Yaron Minsky – Oct 1 2018

State machine replication and the modern exchange

Electronic exchanges play an important role in the world’s financial
system, acting as focal points where actors from across the world meet
to trade with each other.

But building an exchange is a difficult technical challenge, requiring
high transaction rates, low, determinstic response times, and serious
reliability.

We’ll look at the question of how to design an exchange through the
lens of Concord, a system for building exchange-like systems that was
developed at Jane Street. Concord is designed from the ground up
around state machine replication, a classic distributed systems
technique.

This choice has profound affects on the resulting system, providing a
simple framework for building a reliable platform, while at the same
time requiring very careful performance engineering to make it work
effectively. We’ll discuss the pros and cons of the design, and
consider the lessons it provides for other transaction processing
systems.

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Yaron Minsky got his BA in Mathematics from Princeton and his PhD in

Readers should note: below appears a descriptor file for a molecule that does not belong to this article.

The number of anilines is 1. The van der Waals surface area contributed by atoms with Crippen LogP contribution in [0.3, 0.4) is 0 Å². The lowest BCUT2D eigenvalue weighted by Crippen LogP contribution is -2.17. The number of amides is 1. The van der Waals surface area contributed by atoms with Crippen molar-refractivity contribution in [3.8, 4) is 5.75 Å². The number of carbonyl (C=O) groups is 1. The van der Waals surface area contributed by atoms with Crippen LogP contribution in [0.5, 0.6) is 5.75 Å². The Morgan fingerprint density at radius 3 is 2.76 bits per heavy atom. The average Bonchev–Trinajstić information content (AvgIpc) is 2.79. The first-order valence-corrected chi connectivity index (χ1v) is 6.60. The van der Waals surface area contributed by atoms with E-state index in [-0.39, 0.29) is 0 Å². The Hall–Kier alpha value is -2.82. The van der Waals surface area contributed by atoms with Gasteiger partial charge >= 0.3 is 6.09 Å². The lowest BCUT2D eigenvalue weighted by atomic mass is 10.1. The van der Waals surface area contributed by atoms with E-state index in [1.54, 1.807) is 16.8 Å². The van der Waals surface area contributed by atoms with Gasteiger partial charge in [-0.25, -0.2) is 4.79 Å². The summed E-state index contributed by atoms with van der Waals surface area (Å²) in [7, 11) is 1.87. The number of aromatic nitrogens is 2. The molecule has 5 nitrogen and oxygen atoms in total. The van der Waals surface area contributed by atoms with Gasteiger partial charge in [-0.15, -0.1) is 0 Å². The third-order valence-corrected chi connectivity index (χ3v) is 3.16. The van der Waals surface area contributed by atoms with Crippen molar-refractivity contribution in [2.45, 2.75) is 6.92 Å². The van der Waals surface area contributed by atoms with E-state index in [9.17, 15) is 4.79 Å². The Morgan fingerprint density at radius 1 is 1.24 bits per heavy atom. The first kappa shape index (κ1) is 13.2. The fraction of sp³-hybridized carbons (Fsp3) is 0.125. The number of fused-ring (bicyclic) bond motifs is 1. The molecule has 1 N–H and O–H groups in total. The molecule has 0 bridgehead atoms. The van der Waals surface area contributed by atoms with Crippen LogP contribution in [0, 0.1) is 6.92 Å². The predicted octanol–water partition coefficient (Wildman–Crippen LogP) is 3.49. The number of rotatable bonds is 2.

Computer Science from Cornell, where he studied distributed
systems. He joined Jane Street in 2003, where he started out
developing quantitative trading strategies, going on to found the
firm’s quantitative research group. He introduced OCaml to the company
and managed the transition to using OCaml for all of its core
infrastructure, turning Jane Street into the world’s largest
industrial user of the language. In the meantime, he’s been involved
in many different aspects of Jane Street’s technology stack, including
trading and risk systems, developer tools, and user-interface
toolkits. Yaron has lectured, blogged and written about programming
for years, with articles published in Communications of the ACM and
the Journal of Functional Programming, and is co-author of the book
Real World OCaml.

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